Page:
Drugs: Costs & Consequences is the result of collaboration between many federal government agencies including: The Substance Abuse and Mental Health Services Administration, The National Guard, The Office of National Drug Control Policy, The National Institute on Drug Abuse, and the Drug Enforcement Administration.
What is the DEA Museum?
The DEA Museum, established in 1999, is a public outreach component of the Drug Enforcement Administration. Through collecting, preserving, and sharing the history of DEA, the Museum educates citizens about DEA’s law enforcement work as well as the history of drugs in America, the production and disruption of the flow of illegal drugs into our country, the properties and nature of drugs, use and addiction, drug prevention, and more. The Museum is dedicated to telling the stories of the men and women of the Drug Enforcement Administration.
The Museum presents permanent and changing educational exhibits, interactive content, artifacts of all types, lectures, programs for schools and scouts, specialized tours, and panel discussions. The DEA Museum is opened to the public and is located in Arlington, Virginia.
Through its archives and artifact collections the DEA Museum serves as the repository of important objects of history and as a resource for those studying in the field. Those who engage with the DEA Museum will learn about the drug trade, its negative effects on individuals and society, and how DEA partners around the world in the fight against illicit drugs and those who perpetuate the production and commerce of harmful and illegal drugs into the United States.
What is the DEA Educational Foundation?
The DEA Educational Foundation (DEAEF) is a 501(c) 3 non-profit educational organization established in 2001 whose goal is to educate the public on the many costs and consequences of illegal drugs in our society. The Foundation’s work supports the DEA Museum, its traveling exhibit, and community outreach projects. The Foundation conducts educational programs and symposia, works with international partners on prevention efforts, and manages youth after-school programming in over fifty cities across the United States to provide children with positive and healthy alternatives to drug abuse.
The DEAEF Board of Directors is comprised of a mix of corporate executives, former government leaders, scientists and philanthropists who are committed to helping America learn about the history of drug abuse, providing positive prevention programming to communities and assisting DEA with reducing future drug use and abuse. .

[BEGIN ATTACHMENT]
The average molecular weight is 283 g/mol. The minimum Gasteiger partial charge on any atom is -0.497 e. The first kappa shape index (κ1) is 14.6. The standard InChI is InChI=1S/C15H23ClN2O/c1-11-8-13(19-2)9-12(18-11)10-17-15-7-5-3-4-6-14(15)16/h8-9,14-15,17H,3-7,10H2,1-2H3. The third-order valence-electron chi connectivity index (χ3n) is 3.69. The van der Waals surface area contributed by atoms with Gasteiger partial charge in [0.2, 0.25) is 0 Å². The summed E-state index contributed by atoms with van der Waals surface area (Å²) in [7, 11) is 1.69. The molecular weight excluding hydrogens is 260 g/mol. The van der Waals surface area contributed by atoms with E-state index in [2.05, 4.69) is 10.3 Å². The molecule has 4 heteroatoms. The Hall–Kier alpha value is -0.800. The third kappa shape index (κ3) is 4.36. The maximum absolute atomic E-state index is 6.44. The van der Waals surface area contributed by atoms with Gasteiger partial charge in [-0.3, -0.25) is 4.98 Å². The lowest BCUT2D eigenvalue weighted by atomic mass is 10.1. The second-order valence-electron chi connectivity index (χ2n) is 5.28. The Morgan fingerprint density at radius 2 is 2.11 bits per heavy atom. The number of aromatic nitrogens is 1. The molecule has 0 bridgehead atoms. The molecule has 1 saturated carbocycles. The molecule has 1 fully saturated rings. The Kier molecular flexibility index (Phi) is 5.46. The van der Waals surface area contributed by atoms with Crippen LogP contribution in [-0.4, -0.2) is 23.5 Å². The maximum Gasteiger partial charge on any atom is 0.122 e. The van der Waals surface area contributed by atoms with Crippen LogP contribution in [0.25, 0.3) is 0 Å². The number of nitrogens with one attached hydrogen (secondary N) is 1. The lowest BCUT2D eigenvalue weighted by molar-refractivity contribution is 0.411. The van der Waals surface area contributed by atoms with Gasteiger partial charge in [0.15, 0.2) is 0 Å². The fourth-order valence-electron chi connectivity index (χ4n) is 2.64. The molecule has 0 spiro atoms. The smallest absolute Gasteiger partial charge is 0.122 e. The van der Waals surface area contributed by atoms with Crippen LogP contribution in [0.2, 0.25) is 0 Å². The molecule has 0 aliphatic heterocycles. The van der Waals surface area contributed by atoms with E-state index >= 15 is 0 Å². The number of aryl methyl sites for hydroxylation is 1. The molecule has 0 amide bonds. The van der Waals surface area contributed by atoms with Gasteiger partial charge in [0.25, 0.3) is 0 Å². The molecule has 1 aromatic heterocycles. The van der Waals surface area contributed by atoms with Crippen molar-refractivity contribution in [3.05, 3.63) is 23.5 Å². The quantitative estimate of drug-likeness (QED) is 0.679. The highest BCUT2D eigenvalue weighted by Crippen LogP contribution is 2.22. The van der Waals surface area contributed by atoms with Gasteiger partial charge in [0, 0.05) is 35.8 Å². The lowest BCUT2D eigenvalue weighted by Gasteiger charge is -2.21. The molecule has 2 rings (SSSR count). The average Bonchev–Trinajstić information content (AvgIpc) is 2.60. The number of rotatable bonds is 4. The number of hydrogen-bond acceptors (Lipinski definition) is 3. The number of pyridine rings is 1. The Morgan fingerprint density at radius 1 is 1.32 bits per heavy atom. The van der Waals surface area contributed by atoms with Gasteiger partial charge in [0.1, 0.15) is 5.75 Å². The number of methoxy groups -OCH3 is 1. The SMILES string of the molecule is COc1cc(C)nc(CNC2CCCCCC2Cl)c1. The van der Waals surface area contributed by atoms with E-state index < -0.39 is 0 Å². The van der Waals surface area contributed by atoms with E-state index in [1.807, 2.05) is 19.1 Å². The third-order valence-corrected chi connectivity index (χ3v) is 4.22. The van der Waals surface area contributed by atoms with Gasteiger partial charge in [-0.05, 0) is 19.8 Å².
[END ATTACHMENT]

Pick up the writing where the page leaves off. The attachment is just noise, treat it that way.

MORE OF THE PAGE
Where else is it scheduled to go?
Because of the pandemic, the exhibit has not traveled during the past year. We are now accepting inquiries on hosting the exhibit in late 2021 and beyond.
Where else has the exhibit been?
September 11, 2002 - August 30, 2003
DEA Museum, Arlington, VA
September 11, 2003 - March 23, 2004
Museum of Nature & Science, Dallas, Texas
April 10, 2004 - August 22, 2004
Air and Space Museum, Omaha, NE
September 10, 2004 - March 19, 2005
One Times Square, New York, NY
April 2, 2005 - October 2, 2005
New Detroit Science Center, Detroit, MI
August 11, 2006 - December 3, 2006
Museum of Science and Industry, Chicago, IL
December 15, 2006 – December 2009
Navy Pier, Chicago, IL
October 2, 2008 – May 3, 2009
California Science Center, Los Angeles, CA
March 3, 2010 – November 14, 2010
Louisiana State Museum, New Orleans, LA
September 16, 2011 – January 1, 2013
Museum of Science & Industry, Tampa, FL
February 10, 2014 – September 1, 2014
Maryland Science Center, Baltimore, MD
September 1, 2014 – November 1, 2015
Discovery Station, Hagerstown, MD
January 12, 2016 – September 3, 2016
September 29, 2016 – January 15, 2017
Museum of Discovery & Science, Ft. Lauderdale, FL
February 4, 2017 – September 3, 2017
Gulf Coast Exploreum Science Center, Mobile, AL
September 22, 2017 - June 30, 2018
Texas Museum of Science & Technology, Cedar Park, TX
January 26, 2019 - December 8, 2019
New Mexico Museum of Natural History & Science, Albuquerque, NM
February 21, 2020 - June 21, 2020
Parma-Snow Branch Cuyahoga County Public Library, Parma, OH
How can I find out more?